The Bizarre Nature of Cocaine Pharmacies, Survival and Joy

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Oh, how I love a good rabbit hole. I recently dove into a gorge of guilt-laden goodness that brought to light the idiotic, unevolved thought processes in human history. I particularly love the ones that have to do with medical history. Like when they prescribed smoking cigarettes as a medical treatment for foul breath and ASTHMA. Or when they turned heroin into medicine because it worked better and was less addictive than morphine. Once upon a time, cocaine tablets for toothaches could be found in every drug store. How about women getting tapeworms, on purpose, to lose weight? Have mercy. This is how we can be certain that evolution is a thing. Recognizing the sheer idiocy of these practices is proof of progress.

We as a species become smarter and smarter with every generation. Reflecting on how far we have come in knowledge, technology, and kindness is something that invigorates me. In my mind, I can look back and see the progress from primal, animal-type instincts to the more refined computation machines our brains have become. I love that my brain works this way and that is why anthropology and the history of human evolution interest me so much. That ever-present search for who we are and what this all means connects me to fascinating topics, time and time again.

When people say things along the lines of “I can’t believe how terrible this world has become” or “human kindness is not what it once was”, I am flabbergasted. Similar to my life flashing before my eyes, my view of human history darts through my mind and I immediately go to slavery and the holocaust. Those two events alone can show the growth of humanity. I like to believe that we live in a world where hate of that magnitude would never be possible again. It makes the current situation in Ukraine that much more unbelievable, as noted by the outcries of the masses. These events are all recent. Imagine what times were like even before our most modern, atrocious acts of inhumanity.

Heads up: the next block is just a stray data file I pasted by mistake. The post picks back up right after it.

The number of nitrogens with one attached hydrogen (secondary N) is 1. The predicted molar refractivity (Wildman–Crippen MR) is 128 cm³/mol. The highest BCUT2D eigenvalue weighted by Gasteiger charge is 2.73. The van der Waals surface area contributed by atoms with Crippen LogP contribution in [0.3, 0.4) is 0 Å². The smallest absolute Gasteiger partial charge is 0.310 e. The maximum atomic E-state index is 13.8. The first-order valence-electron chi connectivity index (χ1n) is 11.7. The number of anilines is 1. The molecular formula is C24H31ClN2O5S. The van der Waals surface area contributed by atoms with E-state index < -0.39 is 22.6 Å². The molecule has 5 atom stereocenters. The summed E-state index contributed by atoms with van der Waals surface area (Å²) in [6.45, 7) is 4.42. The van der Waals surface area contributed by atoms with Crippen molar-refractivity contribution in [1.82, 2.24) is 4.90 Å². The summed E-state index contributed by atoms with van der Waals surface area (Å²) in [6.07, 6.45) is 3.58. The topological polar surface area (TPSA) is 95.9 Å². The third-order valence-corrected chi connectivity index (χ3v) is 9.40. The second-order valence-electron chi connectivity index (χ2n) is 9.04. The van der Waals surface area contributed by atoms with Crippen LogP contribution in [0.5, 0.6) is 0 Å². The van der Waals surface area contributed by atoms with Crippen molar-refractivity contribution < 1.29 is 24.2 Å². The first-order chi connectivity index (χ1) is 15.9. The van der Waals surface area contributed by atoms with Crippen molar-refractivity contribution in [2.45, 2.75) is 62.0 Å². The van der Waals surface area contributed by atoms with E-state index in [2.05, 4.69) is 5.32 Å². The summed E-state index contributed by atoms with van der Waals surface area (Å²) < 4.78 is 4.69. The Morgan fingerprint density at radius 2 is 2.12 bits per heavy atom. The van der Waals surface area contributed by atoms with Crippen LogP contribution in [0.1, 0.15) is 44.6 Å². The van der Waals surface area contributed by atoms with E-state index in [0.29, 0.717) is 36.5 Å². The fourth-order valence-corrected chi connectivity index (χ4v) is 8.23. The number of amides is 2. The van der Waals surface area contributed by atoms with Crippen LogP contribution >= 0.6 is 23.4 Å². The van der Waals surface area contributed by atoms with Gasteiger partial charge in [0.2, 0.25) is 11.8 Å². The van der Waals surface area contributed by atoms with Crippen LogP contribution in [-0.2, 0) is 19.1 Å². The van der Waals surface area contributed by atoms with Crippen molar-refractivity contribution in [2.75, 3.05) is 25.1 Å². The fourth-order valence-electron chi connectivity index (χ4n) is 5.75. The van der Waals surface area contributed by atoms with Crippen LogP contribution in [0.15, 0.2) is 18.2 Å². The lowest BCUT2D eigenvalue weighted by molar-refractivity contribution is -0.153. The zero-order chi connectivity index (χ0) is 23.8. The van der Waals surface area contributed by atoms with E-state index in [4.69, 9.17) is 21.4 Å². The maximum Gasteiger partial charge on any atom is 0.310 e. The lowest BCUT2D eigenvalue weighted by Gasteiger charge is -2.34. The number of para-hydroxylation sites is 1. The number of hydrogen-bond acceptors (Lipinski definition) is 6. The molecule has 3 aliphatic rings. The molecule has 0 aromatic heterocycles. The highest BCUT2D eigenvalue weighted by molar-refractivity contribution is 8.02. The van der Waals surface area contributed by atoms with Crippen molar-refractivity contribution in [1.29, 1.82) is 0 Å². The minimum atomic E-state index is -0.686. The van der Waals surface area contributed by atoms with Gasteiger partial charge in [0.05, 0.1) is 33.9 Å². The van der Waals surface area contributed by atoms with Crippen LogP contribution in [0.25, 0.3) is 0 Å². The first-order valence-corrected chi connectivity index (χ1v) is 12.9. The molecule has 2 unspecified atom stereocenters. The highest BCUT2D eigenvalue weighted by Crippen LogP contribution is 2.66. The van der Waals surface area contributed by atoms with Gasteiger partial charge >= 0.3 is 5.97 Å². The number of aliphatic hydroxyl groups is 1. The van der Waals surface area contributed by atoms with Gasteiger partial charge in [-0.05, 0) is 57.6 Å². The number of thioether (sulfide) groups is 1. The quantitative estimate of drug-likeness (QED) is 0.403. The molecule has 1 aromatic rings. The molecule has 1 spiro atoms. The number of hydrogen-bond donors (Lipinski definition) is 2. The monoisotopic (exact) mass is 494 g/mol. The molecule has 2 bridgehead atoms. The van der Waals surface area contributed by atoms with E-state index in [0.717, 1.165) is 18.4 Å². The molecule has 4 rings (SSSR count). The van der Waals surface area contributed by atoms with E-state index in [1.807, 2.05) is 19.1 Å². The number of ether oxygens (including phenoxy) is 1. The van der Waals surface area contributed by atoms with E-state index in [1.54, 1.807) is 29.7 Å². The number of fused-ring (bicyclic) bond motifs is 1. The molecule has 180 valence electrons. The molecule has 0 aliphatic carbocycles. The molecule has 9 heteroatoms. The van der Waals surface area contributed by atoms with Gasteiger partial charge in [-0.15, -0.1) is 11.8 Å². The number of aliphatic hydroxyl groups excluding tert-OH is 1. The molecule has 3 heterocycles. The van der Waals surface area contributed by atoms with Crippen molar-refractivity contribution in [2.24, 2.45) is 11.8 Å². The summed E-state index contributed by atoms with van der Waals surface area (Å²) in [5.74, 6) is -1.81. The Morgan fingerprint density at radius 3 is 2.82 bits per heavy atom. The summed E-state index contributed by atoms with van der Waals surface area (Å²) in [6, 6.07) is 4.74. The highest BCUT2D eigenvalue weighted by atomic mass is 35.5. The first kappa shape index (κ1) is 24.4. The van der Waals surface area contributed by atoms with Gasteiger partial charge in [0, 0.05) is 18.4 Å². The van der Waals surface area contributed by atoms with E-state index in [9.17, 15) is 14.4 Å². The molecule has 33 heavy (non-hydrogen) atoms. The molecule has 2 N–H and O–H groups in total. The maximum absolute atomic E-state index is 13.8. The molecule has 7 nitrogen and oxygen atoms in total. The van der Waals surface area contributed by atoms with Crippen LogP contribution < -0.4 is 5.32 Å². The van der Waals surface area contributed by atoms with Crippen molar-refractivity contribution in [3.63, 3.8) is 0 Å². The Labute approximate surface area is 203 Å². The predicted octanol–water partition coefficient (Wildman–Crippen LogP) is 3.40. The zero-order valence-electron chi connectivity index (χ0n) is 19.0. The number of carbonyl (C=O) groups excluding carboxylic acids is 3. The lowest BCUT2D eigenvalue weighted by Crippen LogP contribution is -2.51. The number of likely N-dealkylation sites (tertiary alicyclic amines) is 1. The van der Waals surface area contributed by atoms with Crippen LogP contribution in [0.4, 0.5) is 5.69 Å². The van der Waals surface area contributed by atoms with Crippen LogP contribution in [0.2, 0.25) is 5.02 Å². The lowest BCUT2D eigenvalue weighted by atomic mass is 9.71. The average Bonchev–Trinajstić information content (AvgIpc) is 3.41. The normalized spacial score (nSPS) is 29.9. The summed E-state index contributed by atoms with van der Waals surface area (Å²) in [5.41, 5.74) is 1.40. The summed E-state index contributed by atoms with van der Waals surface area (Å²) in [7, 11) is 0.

In medieval times, if you had sex for any other reason than to conceive, meaning for pleasure, you could be sentenced to life in prison. Livestock could go to court for infractions and be sentenced to death. Blasphemy could get you placed in a box where rats could nibble at you, likely transmitting the Black Plague, the pandemic of the time. I am not going to go too far into the various ways in which people were tortured back in those days — if you have never seen or heard of a Judas Cradle, you should look it up. Suffice it to say, that the treatment of humans further back in time was very barbaric.

I was recently watching the season finale of the show 1883. It is a prequel to Taylor Sheridan’s awesome television hit Yellowstone. I am not going to spoil anything here but the show is about a group of people who set out on the Oregon Trail for westward expansion. How lovely to dream of vast open spaces, and to witness the unrivaled, unencumbered beauty of North America, right? The draw for me was the power country couple Tim McGraw and Faith Hill — watching those two is so much fun. But the true star of the show, the vibrant and gorgeous Isabel May, makes a big name for herself. I think that this young lady is about to do some big things in Hollywood.